Unlike many stained-glass artists, Ricker doesn't have to buy Band-Aids by the truckload, so it's not his ailing digits that keep him away from his guitar. "Working as a chef, I've learned not to cut my fingers off," he reports. "My main constraint is time." Although he's curtailed most of his public performing, the busy single father of two does still find some time for occasional duets with saxophonist Edward Jacob, Smith's art department shop supervisor and technician, and he's always on the look-out for others eager to play with him.

For now, however, Ricker is focusing on his artwork. The Naked Art Gallery show will open on Thursday, October 31, and continue through Friday, November 22. Gallery hours are Thursday, Friday and Saturday, 6-9 p.m.

Back to top of page

Monday, October 7

Special event: Youth Vote. Massachusetts voter registration drive. MASSPIRG chapters at 24 colleges and universities across the state will register thousands of students to vote before elections '96.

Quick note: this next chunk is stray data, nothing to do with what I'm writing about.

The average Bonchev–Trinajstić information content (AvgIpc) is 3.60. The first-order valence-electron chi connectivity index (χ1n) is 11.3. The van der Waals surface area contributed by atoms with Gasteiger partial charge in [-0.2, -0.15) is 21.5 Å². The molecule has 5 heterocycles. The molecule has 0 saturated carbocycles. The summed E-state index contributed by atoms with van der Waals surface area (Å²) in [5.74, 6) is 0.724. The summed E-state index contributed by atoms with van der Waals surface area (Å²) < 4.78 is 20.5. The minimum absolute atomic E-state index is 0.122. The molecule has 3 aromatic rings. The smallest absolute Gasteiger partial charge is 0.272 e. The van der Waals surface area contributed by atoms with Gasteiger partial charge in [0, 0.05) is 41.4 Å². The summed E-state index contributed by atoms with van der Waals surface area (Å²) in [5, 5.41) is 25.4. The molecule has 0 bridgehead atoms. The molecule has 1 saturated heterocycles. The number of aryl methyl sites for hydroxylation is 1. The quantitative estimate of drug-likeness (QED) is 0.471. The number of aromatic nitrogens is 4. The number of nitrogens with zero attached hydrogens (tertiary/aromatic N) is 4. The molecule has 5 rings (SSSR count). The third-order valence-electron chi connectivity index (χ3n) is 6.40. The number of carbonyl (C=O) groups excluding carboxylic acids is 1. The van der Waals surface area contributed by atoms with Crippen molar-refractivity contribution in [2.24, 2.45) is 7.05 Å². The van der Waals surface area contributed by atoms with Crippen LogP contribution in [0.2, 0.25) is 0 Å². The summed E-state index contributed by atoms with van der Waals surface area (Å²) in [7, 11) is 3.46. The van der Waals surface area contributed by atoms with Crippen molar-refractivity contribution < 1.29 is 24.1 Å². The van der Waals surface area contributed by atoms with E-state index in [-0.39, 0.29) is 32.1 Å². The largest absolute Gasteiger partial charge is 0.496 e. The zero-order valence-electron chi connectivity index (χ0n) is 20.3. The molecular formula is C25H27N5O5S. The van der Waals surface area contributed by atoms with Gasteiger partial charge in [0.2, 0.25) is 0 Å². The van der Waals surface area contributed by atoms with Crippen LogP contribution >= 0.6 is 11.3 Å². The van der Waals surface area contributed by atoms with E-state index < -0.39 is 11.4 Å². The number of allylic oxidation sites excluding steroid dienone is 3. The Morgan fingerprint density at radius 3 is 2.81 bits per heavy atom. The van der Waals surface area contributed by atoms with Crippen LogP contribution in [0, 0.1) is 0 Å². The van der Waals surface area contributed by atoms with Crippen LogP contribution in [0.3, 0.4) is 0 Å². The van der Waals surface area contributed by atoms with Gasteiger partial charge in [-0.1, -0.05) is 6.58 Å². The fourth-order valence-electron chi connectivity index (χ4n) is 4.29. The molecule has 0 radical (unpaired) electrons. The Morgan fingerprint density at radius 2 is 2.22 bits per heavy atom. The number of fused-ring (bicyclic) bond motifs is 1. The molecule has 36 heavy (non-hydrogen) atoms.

9 a.m.-5 p.m., Post Office lobby*

CDO informational meeting: Yale School of Forestry and Environmental Studies.
10:30 a.m., CDO Library, Drew Hall

Special Lunch Time (due to Toni Morrison lecture).
11:30-1:30 p.m., campus houses

Special event: Toni Morrison will be reading from and discussing her work.
12:15 p.m., John M. Greene Hall*

French language lunch table
12:15 p.m., Duckett House Special Dining Room

Italian language lunch table
12:15 p.m., Duckett House Special Dining Room

CDO informational meeting: How to find a January Internship.
12:15-1 p.m., CDO, Drew Hall

CDO informational meeting: How to Write an Effective Résumé.